NBC Orders ‘Law & Order: Hate Crimes’ Series from Dick Wolf
September 04, 2018, 09:29 PM
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From Deadline Hollywood

NBC Orders ‘Law & Order: Hate Crimes’ Series From Dick Wolf & Warren Leight

by Nellie Andreeva • tip
September 4, 2018 12:06pm

As Law & Order: SVU is heading into its record-tying 20th season, NBC is expanding the Law & Order franchise with a 13-episode order to Law & Order: Hate Crimes, from Law & Order boss Dick Wolf.

Co-created with one of Wolf’s top lieutenants, former Law & Order: SVU showrunner Warren Leight, the latest Law & Order installment is based on New York’s actual Hate Crimes Task Force …

The new Law & Order series will be introduced as a planted spinoff from SVU, with the first incarnation of the new unit appearing in the latter part of the upcoming season of the Mariska Hargitay-starring series.

This is the seventh Law & Order series, following mothership Law & Order, SVU, Criminal Intent, Trial By Jury, LA and last season’s anthology True Crime.

“As Law & Order: SVU enters its remarkable 20th season, it is exciting to get back into business with Dick Wolf on a new Law & Order incarnation that feels extremely timely,” said Lisa Katz, Co-President of Scripted Programming, NBC Entertainment. “Considering that last year there was a double-digit rise in hate crimes in our 10 largest cities — the highest total in over a decade — it seemed like this topic is begging to be explored.”

…. Law & Order: Hate Crimes is set in New York City, where crimes motivated by discrimination are vigorously investigated by an elite, specially trained team of investigators. Going behind the headlines and viral videos, these diverse, dedicated and passionate detectives will stop at nothing to bring these criminals to justice.

“As with all of my crime shows, I want to depict what’s really going on in our cities and shine a light on the wide-ranging victims and show that justice can prevail,” Wolf said. … That’s what I hope we can do with this new show in a world where hate crimes have reached an egregious level.”

Added Leight, “I’m extremely impressed by the actual men and women investigating these cases in a city as complicated and diverse as New York. The work they are doing puts them on the front lines in a battle for the soul of our city and nation. I’m thrilled about the chance to reunite with Dick and NBC to portray the reality of this crisis.”

… Wolf, 71, who has five drama series on the air (in addition to 3 cable docuseries) …

There have been multiple attempts by the broadcast networks to launch a series in the past few years about the workings of a hate crimes unit, including one that went to pilot at CBS last year, untitled Jenny Lumet drama.

Will Law & Order: Hate Crimes depict any Hate Hoaxes?

Here’s my elevator pitch for how L&O could take on the admittedly sensitive topic of Hate Hoaxes. My episode will be ripped from the headlines that so alarmed Matthew Yglesias, in which after the 2016 election, cactus-like swastikas were found within the seemingly secure Womyn’s Dorm at the New School for Social Research in Greenwich Village.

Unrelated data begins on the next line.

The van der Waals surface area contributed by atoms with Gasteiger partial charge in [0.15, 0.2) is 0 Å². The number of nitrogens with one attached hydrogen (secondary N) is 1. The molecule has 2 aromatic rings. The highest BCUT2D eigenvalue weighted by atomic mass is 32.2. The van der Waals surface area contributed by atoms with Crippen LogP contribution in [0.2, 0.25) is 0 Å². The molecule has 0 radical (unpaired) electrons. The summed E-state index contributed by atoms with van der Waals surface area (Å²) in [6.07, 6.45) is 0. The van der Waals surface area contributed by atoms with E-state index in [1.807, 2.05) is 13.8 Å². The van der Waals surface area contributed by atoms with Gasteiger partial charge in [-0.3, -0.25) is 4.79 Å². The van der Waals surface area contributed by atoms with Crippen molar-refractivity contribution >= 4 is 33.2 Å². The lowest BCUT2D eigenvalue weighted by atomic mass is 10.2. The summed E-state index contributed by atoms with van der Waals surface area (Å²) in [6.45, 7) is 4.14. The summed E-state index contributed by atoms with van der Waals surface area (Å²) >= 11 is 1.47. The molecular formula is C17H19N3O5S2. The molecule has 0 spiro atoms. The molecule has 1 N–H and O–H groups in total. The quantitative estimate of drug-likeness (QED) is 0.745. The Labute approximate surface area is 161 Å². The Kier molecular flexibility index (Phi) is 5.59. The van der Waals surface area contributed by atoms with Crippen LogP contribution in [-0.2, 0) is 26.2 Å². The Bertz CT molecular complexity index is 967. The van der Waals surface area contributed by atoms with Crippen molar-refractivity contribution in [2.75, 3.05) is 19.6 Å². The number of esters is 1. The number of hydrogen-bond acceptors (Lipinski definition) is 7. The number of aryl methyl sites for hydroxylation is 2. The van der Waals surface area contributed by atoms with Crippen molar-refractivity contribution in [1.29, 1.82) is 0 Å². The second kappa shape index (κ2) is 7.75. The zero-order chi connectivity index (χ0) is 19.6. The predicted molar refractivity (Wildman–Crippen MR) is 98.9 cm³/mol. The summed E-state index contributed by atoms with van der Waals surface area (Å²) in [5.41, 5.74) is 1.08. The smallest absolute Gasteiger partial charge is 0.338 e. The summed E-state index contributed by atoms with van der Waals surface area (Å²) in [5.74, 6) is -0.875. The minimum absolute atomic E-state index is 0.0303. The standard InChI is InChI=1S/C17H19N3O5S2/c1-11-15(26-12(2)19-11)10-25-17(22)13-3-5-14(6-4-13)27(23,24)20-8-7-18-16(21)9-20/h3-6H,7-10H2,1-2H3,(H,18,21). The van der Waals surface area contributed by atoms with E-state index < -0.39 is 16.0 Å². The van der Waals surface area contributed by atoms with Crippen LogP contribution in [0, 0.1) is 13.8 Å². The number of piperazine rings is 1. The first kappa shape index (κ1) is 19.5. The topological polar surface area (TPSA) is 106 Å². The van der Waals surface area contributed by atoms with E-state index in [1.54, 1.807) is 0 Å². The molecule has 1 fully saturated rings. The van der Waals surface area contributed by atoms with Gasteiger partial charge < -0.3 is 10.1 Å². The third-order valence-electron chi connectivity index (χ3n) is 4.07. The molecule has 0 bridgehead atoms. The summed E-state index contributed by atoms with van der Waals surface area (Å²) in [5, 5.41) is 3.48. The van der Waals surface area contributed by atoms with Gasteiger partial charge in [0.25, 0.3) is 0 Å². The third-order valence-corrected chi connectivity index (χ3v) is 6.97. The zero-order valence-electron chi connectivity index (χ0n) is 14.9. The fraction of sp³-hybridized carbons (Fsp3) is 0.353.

In my script, the well-heeled members of the Mashie-Niblick Club, a 62nd street men’s club for Upper East Side country club golfers, report finding Hammer & Sickle graffiti in their men’s locker room. “The locker room is supposed to be our Safe Space!” the captains of industry whine. They demand the arrest of a new illegal alien locker room attendant, a refugee fleeing Central American fascist death squads.

But detective Mariska Hargitay notes that the ineptly drawn Hammer & Sickle points not to the left like it should, but instead the arm and hammer lean to the the right. No True Marxist would draw that. In fact, the golfers’ Hammer & Sickle is drawn like a … Swastika.

This revelation leads the tall, handsome, but conscience-stricken chairman of the club, played by Armie Hammer, to make an emotional speech to his fellow members. Armie reveals how his own great-grandfather, oil tycoon Hamand Armor, had been blackballed from membership in this very Mashie-Niblick Club, despite being a celebrated plutocrat who had been edged out in the vote for the 1989 Nobel Peace Prize solely by the electoral machinations of the Dalai Lama, that bastard.

Armie explains that his great-grandfather was not let into this golf club of his dreams just because he was a Communist abortionist who had killed a woman through malpractice and then, after fleeing to the Soviet Union, had gotten rich as a friend of Lenin and Stalin, fencing for them property they had stolen from the Bolshevik state’s exiled and murdered Class Enemies.

This memory of discrimination against his great-grandfather arouses Armie’s conscience. “I’ve tried to pretend my blood is as corrupt as yours,” Armie thunders to the other members. “But one-eighth of me still hungers for … Justice!”

So Armie turns state’s evidence and reveals the workings of a neo-Nazi terrorist cell within the Mashie-Niblick Club led by club vice-chairman Beef Stanton (played by William Hurt), a notorious rightwing political advisor to President Rump. This Great White Defendant is sentenced to 20 years hard labor and the undocumented migrant he had conspired to frame is awarded his coveted Saturday morning tee time at Squashy Hollow Country Club.

In an emotional final scene, the board votes to induct posthumously into the Mashie-Niblick Club Armie’s long-blackballed great-grandfather. In the hall where distinguished late members of the club have their photos honored, Armie and Beef Stanton’s replacement as Vice Chairman, the undocumented worker, solemnly hang a picture of Armie’s great-grandfather:


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